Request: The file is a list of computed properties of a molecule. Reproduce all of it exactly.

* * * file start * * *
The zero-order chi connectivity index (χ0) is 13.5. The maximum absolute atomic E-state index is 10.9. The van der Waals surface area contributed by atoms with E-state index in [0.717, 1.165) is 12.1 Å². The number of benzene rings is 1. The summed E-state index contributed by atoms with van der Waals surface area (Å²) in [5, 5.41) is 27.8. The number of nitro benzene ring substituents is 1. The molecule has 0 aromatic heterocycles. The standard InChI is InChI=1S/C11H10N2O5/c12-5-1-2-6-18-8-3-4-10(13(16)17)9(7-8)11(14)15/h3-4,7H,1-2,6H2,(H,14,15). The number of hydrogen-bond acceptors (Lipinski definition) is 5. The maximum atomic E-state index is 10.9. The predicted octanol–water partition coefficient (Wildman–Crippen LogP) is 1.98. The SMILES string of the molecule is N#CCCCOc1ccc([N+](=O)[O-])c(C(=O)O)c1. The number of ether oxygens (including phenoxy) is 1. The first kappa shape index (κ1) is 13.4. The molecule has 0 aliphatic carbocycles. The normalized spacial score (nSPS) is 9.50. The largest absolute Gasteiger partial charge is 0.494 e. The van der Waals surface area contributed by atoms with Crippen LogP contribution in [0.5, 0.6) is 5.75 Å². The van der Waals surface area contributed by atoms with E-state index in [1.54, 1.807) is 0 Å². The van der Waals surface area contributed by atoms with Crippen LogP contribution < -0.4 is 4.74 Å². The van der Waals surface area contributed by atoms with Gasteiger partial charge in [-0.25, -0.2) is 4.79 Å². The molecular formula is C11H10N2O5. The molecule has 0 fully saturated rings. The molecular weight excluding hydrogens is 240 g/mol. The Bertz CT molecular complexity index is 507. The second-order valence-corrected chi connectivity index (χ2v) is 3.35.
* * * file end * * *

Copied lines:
The zero-order chi connectivity index (χ0) is 13.5. The maximum absolute atomic E-state index is 10.9. The van der Waals surface area contributed by atoms with E-state index in [0.717, 1.165) is 12.1 Å². The number of benzene rings is 1. The summed E-state index contributed by atoms with van der Waals surface area (Å²) in [5, 5.41) is 27.8. The number of nitro benzene ring substituents is 1. The molecule has 0 aromatic heterocycles. The standard InChI is InChI=1S/C11H10N2O5/c12-5-1-2-6-18-8-3-4-10(13(16)17)9(7-8)11(14)15/h3-4,7H,1-2,6H2,(H,14,15). The number of hydrogen-bond acceptors (Lipinski definition) is 5. The maximum atomic E-state index is 10.9. The predicted octanol–water partition coefficient (Wildman–Crippen LogP) is 1.98. The SMILES string of the molecule is N#CCCCOc1ccc([N+](=O)[O-])c(C(=O)O)c1. The number of ether oxygens (including phenoxy) is 1. The first kappa shape index (κ1) is 13.4. The molecule has 0 aliphatic carbocycles. The normalized spacial score (nSPS) is 9.50. The largest absolute Gasteiger partial charge is 0.494 e. The van der Waals surface area contributed by atoms with Crippen LogP contribution in [0.5, 0.6) is 5.75 Å². The van der Waals surface area contributed by atoms with E-state index in [1.54, 1.807) is 0 Å². The van der Waals surface area contributed by atoms with Crippen LogP contribution < -0.4 is 4.74 Å². The van der Waals surface area contributed by atoms with Gasteiger partial charge in [-0.25, -0.2) is 4.79 Å². The molecular formula is C11H10N2O5. The molecule has 0 fully saturated rings. The molecular weight excluding hydrogens is 240 g/mol. The Bertz CT molecular complexity index is 507. The second-order valence-corrected chi connectivity index (χ2v) is 3.35.